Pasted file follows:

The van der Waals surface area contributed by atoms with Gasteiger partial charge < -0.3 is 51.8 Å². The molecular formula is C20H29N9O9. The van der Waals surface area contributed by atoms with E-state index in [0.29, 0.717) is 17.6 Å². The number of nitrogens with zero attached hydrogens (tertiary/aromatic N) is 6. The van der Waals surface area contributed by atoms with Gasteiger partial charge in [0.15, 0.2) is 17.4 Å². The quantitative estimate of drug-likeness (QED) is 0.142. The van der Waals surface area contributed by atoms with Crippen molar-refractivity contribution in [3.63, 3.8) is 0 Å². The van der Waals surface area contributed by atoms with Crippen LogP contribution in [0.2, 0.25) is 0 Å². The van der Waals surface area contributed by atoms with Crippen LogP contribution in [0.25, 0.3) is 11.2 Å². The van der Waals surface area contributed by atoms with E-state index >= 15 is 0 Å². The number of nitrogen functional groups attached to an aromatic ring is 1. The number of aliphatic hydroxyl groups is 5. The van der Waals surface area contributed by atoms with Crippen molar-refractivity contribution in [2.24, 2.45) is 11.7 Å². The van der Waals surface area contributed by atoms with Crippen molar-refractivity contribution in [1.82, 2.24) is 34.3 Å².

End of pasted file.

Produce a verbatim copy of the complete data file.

The van der Waals surface area contributed by atoms with Gasteiger partial charge < -0.3 is 51.8 Å². The molecular formula is C20H29N9O9. The van der Waals surface area contributed by atoms with E-state index in [0.29, 0.717) is 17.6 Å². The number of nitrogens with zero attached hydrogens (tertiary/aromatic N) is 6. The van der Waals surface area contributed by atoms with Gasteiger partial charge in [0.15, 0.2) is 17.4 Å². The quantitative estimate of drug-likeness (QED) is 0.142. The van der Waals surface area contributed by atoms with Crippen molar-refractivity contribution in [3.63, 3.8) is 0 Å². The van der Waals surface area contributed by atoms with Crippen LogP contribution in [0.2, 0.25) is 0 Å². The van der Waals surface area contributed by atoms with Crippen LogP contribution in [0.25, 0.3) is 11.2 Å². The van der Waals surface area contributed by atoms with E-state index >= 15 is 0 Å². The number of nitrogen functional groups attached to an aromatic ring is 1. The number of aliphatic hydroxyl groups is 5. The van der Waals surface area contributed by atoms with Crippen molar-refractivity contribution in [2.24, 2.45) is 11.7 Å². The van der Waals surface area contributed by atoms with Crippen molar-refractivity contribution in [1.82, 2.24) is 34.3 Å².